UNIDENTIFIED MALE: But as to the automakers, do you believe that the actual numbers of vehicles sold will increase dramatically as a result of this trade deal?

[14:20:00] Last year, 11,000, the new numbers now, 50,000 there. Next year will we see a dramatic increase?

SANDERS: Look this was a something that happened -- the problem wasn't created overnight. But this is certainly steps in the right direction to help remove the trade deficit that we have. And we're very excited about the progress that's been made. Not just with auto manufacturers but also in agriculture sector and pharmaceuticals as well. Francesca?

UNIDENTIFIED FEMALE: Thank you, Sarah. A report today on President Trump and Amazon caused the company's stock value to tumble roughly $53 billion. As that report said, is the President looking for ways to go after the internet retail giant?

SANDERS: We have no announcements and no specific policies or actions that we're currently pushing forward or considering taking.

UNIDENTIFIED FEMALE: Not referring to an announcement specifically but has the president bringing ways to go after Amazon. Treasury Secretary Stephen Mnuchin has said the White House does favor an internet sales tax. And that is something you guys will be looking at. Is that something that the President is pushing for even behind closed doors?

SANDERS: The President has said many times before he's always looking to create a level playing field for all businesses and this no different and he it is always going to look at different ways, but there aren't any specific policies on the table at this time.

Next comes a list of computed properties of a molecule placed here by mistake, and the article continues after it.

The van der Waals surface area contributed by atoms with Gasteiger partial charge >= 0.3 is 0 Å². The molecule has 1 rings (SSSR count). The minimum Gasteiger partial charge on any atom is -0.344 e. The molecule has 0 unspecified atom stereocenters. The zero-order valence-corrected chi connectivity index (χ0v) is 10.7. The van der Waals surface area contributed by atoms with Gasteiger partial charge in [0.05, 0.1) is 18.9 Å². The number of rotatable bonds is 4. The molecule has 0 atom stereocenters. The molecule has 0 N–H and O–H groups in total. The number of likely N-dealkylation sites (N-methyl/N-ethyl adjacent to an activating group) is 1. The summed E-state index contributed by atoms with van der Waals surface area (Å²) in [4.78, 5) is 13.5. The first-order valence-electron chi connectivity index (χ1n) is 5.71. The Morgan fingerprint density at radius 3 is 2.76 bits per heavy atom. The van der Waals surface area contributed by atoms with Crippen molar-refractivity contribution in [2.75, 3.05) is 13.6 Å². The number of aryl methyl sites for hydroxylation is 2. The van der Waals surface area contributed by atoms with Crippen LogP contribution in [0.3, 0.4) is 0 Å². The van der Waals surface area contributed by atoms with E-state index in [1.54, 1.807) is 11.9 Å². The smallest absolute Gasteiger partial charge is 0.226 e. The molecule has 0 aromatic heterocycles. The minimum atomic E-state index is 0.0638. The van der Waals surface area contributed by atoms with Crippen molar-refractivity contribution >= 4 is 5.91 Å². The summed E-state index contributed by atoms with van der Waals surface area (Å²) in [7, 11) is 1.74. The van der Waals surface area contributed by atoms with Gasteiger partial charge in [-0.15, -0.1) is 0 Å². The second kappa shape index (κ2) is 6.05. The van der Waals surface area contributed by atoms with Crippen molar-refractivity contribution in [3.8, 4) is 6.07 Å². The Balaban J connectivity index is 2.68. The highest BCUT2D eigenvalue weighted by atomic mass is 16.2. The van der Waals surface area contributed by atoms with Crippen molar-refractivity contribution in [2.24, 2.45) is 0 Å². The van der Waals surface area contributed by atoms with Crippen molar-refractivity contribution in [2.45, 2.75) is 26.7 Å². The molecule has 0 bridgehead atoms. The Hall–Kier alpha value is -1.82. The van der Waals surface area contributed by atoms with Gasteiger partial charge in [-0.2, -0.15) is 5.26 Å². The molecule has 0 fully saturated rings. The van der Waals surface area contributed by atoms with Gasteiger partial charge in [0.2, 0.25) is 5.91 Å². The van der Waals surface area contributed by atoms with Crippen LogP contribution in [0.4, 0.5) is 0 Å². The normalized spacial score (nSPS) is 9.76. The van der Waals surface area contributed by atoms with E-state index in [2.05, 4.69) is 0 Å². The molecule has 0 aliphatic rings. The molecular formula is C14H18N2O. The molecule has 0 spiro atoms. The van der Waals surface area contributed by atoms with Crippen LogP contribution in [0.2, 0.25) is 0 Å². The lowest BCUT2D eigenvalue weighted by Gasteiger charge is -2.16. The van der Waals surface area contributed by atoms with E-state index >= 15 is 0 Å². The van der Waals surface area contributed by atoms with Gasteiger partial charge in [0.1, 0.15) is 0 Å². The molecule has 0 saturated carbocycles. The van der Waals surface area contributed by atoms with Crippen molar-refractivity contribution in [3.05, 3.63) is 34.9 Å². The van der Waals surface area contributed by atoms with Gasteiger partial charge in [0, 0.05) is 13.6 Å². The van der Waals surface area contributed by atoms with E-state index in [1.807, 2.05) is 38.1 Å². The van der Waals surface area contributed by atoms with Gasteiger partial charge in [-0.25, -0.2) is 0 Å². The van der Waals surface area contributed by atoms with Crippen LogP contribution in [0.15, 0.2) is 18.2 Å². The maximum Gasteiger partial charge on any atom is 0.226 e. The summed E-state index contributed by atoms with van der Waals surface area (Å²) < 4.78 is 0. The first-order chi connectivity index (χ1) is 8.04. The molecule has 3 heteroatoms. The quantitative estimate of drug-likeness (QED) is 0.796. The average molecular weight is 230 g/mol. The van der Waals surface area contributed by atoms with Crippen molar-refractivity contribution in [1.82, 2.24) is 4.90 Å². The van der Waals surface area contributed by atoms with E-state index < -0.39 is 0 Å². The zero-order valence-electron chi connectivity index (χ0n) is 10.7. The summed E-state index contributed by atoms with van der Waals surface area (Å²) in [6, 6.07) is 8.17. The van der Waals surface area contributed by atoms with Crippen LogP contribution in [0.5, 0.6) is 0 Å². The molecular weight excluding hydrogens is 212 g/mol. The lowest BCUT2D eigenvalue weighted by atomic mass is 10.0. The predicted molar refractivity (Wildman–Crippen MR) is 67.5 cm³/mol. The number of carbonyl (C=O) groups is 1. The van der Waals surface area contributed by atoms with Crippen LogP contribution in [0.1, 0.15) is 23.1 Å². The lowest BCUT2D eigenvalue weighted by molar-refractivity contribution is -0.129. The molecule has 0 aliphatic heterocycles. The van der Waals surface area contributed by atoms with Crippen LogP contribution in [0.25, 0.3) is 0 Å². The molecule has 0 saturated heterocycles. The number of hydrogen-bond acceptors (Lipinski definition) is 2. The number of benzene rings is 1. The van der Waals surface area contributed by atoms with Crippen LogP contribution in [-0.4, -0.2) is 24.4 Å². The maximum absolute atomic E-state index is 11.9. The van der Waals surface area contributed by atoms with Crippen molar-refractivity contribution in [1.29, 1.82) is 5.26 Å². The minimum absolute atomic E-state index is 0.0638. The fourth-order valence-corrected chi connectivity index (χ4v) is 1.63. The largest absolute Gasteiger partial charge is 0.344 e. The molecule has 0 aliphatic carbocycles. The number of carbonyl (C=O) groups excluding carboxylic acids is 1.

UNIDENTIFIED FEMALE: One more question. On Kim Jong-un's visit to China, when was the White House made aware of that trip?

SANDERS: The ambassador from China came to the White House yesterday and briefed members of the national security team, who then briefed the President.

UNIDENTIFIED FEMALE: Alton Sterling, the charges against him the police officers --

SANDERS: I'm sorry can you speak up a little.

UNIDENTIFIED FEMALE: There were no charges against the police officers in the Alton Sterling police shooting. What does the President have to say about that? Particularly as he is a strong supporter of police. Then you have the issue -- we're in the midst of the issue that happened, the shooting of the young man in California behind his grandmother's house with a cell phone.

SANDERS: Certainly, a terrible incident. This is something that is a local matter and something that we feel should be left up with the local authorities at the time.

UNIDENTIFIED FEMALE: He was strongly behind police, supports police, as much of America does, but wants to weed out bad policing. What does he say about weeding out bad policing when you continue to see these kinds of situations occur over and over again?

SANDERS: Certainly, we want to make sure that all law enforcement is carrying out the letter of the law. The President is very supportive of law enforcement. At the same time in these specific cases and instances those would be left up to local authorities to make that determination and not something for the federal government to weigh into.

UNIDENTIFIED FEMALE: Eric Garner that cried out 11 times, I can't breathe. His mother is still looking for something, an indictment of police officers in New York. Does the President -- has he asked them the status? If something going to happen? What?

SANDERS: I'm not aware of any specific action. Once again these would be local matters that should be left up to the local authorities. Kevin.